Global deployment of RFID technology to track passenger baggage in real-time can help air transport industry save more than USD 3 billion over the next 7 years, a report by SITA-IATA said today.
IT solutions provider SITA and the International Air Transport Association (IATA) said in their report that RFID technology-based tracking can reduce the number of mishandled bags by up to 25 per cent by 2022, given its high rates of efficiency.
This will provide a major saving for airlines and deliver more certainty for passengers, it added.
Radio Frequency Identification (RFID) technology can address mishandling during transfers from one flight to another, a key area identified by SITA and IATA where the technology could help improve baggage handling rates.
It will ensure that airports, airlines and ground handlers are able to keep track of bags at every step of the journey and ensure the right bag is loaded onto the correct flight, the report said.
The technology also supports IATA’s Resolution 753 that requires that by 2018, airlines keep track of every item of baggage from start to finish.
According to the SITA Baggage Report 2016, technology has helped reduce the number of mishandled bags by 50 per cent from a record 46.9 million mishandled bags in 2007, saving the industry USD 22.4 billion.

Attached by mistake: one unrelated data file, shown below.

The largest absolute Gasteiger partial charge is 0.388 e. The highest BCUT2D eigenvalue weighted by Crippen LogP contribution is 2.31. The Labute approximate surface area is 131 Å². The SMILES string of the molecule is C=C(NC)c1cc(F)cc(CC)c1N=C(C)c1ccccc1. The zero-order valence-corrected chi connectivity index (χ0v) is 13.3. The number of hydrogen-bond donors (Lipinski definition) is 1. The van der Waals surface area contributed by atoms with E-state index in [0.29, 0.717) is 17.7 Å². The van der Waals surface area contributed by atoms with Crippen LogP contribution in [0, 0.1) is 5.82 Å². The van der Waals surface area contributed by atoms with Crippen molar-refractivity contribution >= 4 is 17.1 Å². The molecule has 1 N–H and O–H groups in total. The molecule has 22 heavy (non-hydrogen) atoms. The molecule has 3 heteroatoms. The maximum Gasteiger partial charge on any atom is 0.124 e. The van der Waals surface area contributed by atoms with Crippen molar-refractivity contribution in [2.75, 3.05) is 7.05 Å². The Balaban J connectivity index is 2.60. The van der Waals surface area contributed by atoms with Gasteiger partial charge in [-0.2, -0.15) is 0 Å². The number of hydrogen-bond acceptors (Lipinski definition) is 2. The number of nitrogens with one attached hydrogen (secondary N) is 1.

This improvement comes despite a sharp rise in passenger numbers over the same period.
“The airline industry is on the brink of a revolution in baggage tracking. Deploying RFID globally will increase accuracy and reduce mishandling rates. This is a win-win situation – passengers will be happier, operations will run smoother and airlines will save billions of dollars,” SITA Chief Technology Officer Jim Peters said.
Initial deployments of RFID by airlines, such as Delta Air Lines, show a 99 per cent success rate for tracking bags, helping further reduce the number of mishandled bags.
The report said RFID capabilities can be deployed for as little USD 0.1 per passenger on average, while generating expected savings of more than USD 0.2 per passenger.
The assumptions are based on RFID being deployed in 722 airports (representing 95 per cent of passenger numbers globally) over a six-year period between 2016 and 2021, while the savings are calculated over seven years to 2022.